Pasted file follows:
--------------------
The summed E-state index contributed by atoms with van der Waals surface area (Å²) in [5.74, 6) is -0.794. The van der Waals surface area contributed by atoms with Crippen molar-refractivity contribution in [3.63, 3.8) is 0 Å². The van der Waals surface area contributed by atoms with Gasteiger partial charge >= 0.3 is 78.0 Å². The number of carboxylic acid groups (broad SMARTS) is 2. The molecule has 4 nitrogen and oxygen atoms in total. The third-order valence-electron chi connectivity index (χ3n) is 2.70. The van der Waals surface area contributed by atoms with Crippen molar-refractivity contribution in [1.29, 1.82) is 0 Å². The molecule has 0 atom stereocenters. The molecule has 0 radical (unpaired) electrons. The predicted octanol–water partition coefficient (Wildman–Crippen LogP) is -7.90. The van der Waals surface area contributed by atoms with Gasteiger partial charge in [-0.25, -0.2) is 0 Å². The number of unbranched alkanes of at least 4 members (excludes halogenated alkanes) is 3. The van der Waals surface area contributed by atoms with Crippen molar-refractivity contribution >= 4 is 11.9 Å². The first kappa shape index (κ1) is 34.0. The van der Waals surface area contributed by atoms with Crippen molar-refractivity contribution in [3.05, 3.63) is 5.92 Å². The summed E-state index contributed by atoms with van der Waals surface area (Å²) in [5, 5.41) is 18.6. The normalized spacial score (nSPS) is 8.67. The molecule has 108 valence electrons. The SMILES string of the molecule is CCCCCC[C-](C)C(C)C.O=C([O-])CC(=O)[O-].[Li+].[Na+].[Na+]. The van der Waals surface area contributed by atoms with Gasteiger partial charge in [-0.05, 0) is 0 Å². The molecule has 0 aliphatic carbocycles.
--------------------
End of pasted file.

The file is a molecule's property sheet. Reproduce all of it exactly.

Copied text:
The summed E-state index contributed by atoms with van der Waals surface area (Å²) in [5.74, 6) is -0.794. The van der Waals surface area contributed by atoms with Crippen molar-refractivity contribution in [3.63, 3.8) is 0 Å². The van der Waals surface area contributed by atoms with Gasteiger partial charge >= 0.3 is 78.0 Å². The number of carboxylic acid groups (broad SMARTS) is 2. The molecule has 4 nitrogen and oxygen atoms in total. The third-order valence-electron chi connectivity index (χ3n) is 2.70. The van der Waals surface area contributed by atoms with Crippen molar-refractivity contribution in [1.29, 1.82) is 0 Å². The molecule has 0 atom stereocenters. The molecule has 0 radical (unpaired) electrons. The predicted octanol–water partition coefficient (Wildman–Crippen LogP) is -7.90. The van der Waals surface area contributed by atoms with Gasteiger partial charge in [-0.25, -0.2) is 0 Å². The number of unbranched alkanes of at least 4 members (excludes halogenated alkanes) is 3. The van der Waals surface area contributed by atoms with Crippen molar-refractivity contribution >= 4 is 11.9 Å². The first kappa shape index (κ1) is 34.0. The van der Waals surface area contributed by atoms with Crippen molar-refractivity contribution in [3.05, 3.63) is 5.92 Å². The summed E-state index contributed by atoms with van der Waals surface area (Å²) in [5, 5.41) is 18.6. The normalized spacial score (nSPS) is 8.67. The molecule has 108 valence electrons. The SMILES string of the molecule is CCCCCC[C-](C)C(C)C.O=C([O-])CC(=O)[O-].[Li+].[Na+].[Na+]. The van der Waals surface area contributed by atoms with Gasteiger partial charge in [-0.05, 0) is 0 Å². The molecule has 0 aliphatic carbocycles.